In democratic republic of Congo, health minister Oly Ilunga has resigned from his post in protest at the presidency’s decision last week to take control of the response to the Ebola outbreak in the east of the country.
DRC’s President Felix Tshisekedi last weekend appointed a team led by Jean-Jacques Muyembe, the head of Congo’s biomedical research institute, to coordinate the government’s response.
Oly Ilunga’s resignation letter decried what he described as interference in the management of the response to the outbreak – the second-deadliest in history.
The minister also criticized what he termed pressure by unidentified “actors” to deploy the second vaccine, manufactured by Johnson & Johnson.
Johnson and Johnson says the vaccine has been tested on more than 6,000 volunteers and raised no particular safety concerns.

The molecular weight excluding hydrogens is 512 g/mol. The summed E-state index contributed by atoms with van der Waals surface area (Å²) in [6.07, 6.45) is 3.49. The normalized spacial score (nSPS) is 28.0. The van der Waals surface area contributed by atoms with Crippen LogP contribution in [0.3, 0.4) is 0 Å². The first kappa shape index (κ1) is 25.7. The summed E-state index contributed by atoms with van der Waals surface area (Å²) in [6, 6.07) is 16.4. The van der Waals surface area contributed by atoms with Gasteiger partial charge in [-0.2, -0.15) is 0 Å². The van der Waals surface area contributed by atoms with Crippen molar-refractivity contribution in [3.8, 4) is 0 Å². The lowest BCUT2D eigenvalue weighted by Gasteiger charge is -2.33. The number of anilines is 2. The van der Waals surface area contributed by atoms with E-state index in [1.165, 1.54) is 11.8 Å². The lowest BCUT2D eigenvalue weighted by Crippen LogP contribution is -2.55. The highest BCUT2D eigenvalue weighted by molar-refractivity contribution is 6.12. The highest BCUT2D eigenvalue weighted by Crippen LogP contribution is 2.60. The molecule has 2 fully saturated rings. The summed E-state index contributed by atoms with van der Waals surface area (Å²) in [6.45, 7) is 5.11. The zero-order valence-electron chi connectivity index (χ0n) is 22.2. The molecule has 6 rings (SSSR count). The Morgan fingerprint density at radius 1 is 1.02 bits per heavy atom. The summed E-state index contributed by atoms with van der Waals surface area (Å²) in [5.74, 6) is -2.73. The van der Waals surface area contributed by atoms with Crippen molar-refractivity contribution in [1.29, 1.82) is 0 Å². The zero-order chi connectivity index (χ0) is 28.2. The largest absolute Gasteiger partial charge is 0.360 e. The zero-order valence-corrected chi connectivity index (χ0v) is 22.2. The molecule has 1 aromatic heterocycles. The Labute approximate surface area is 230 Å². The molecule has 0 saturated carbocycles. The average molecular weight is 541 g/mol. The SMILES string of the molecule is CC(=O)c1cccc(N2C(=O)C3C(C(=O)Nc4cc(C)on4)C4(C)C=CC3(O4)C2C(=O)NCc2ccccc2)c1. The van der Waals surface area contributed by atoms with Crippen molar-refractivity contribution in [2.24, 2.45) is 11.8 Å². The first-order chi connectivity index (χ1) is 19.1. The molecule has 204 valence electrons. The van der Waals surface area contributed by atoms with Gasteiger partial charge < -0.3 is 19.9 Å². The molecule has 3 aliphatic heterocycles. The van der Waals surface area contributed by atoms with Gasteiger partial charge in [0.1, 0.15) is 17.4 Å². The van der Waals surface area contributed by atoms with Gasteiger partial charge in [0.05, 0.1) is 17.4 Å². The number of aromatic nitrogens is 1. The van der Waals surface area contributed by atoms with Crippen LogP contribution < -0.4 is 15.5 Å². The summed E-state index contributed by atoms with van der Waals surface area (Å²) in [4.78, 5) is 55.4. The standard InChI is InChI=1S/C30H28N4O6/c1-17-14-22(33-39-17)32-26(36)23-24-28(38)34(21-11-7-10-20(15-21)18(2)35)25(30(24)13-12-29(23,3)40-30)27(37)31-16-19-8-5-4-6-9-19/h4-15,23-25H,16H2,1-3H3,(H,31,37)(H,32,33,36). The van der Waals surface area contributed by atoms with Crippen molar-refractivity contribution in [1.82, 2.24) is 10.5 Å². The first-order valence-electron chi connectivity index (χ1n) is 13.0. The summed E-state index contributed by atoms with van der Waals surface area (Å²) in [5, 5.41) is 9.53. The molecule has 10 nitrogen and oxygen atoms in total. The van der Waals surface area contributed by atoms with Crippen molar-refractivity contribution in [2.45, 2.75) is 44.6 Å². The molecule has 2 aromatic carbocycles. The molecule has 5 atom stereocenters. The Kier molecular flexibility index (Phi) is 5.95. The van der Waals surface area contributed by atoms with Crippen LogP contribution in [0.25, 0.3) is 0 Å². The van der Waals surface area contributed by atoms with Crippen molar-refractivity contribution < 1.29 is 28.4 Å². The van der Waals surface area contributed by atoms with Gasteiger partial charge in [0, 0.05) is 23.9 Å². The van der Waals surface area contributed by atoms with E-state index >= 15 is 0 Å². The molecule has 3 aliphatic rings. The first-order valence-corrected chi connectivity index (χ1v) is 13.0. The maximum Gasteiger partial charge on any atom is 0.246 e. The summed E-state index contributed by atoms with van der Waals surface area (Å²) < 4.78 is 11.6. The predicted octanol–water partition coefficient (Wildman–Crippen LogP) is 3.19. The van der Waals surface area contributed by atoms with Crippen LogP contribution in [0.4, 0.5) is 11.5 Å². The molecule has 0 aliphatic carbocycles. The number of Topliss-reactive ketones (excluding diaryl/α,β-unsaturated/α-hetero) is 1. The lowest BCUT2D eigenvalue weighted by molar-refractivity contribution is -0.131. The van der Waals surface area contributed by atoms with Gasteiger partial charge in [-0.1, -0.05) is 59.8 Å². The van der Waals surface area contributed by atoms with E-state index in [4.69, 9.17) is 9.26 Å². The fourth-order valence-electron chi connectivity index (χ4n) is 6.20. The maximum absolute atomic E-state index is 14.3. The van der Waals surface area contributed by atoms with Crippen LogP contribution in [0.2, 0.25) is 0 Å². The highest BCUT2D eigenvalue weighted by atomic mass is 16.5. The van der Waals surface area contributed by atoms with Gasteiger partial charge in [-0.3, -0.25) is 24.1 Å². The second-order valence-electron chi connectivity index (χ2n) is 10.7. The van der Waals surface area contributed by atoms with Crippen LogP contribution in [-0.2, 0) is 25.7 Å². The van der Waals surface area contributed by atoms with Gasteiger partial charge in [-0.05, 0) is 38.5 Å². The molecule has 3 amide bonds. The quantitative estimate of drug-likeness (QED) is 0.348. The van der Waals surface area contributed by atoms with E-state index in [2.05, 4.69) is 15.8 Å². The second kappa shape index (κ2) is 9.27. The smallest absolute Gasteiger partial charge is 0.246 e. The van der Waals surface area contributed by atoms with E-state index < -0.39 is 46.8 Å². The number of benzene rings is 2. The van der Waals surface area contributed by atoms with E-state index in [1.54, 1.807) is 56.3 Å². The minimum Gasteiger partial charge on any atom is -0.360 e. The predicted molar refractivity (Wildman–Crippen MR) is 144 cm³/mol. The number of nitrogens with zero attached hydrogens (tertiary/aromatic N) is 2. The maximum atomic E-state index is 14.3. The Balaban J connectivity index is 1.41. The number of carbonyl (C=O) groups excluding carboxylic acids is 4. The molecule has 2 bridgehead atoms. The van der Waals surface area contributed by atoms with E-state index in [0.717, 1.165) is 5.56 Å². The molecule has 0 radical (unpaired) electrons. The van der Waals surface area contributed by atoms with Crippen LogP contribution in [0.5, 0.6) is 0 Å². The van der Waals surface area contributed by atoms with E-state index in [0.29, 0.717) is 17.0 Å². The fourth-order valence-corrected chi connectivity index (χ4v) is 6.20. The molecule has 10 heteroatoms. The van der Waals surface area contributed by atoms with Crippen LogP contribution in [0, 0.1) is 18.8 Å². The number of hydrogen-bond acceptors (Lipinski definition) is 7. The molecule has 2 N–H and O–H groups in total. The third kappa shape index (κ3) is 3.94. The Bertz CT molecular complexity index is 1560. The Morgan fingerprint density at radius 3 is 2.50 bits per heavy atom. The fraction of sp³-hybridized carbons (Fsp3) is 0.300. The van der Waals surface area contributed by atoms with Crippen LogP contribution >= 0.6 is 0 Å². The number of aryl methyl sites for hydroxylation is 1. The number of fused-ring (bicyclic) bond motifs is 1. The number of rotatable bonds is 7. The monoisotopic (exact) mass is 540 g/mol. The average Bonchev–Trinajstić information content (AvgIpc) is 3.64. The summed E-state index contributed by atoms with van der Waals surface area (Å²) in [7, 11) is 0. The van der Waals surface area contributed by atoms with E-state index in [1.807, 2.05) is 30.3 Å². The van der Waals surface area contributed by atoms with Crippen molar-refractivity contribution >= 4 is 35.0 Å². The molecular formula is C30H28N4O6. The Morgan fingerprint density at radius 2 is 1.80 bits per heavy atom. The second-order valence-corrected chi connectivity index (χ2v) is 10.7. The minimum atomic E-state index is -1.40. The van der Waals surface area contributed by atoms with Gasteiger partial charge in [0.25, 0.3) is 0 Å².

The WHO and other international donors including the medical charity Doctors Without Borders have publicly supported using the second vaccine.
The second vaccine has yet to be used in the Congolese outbreak because of Dr. Ilunga’s objections. It is designed to complement a Merck treatment that has been given to 170,000 people and proved effective. Since last August, more than 1,700 people have died of ebola.
Last week, WHO declared the outbreak an international health emergency and advised that borders should be closed.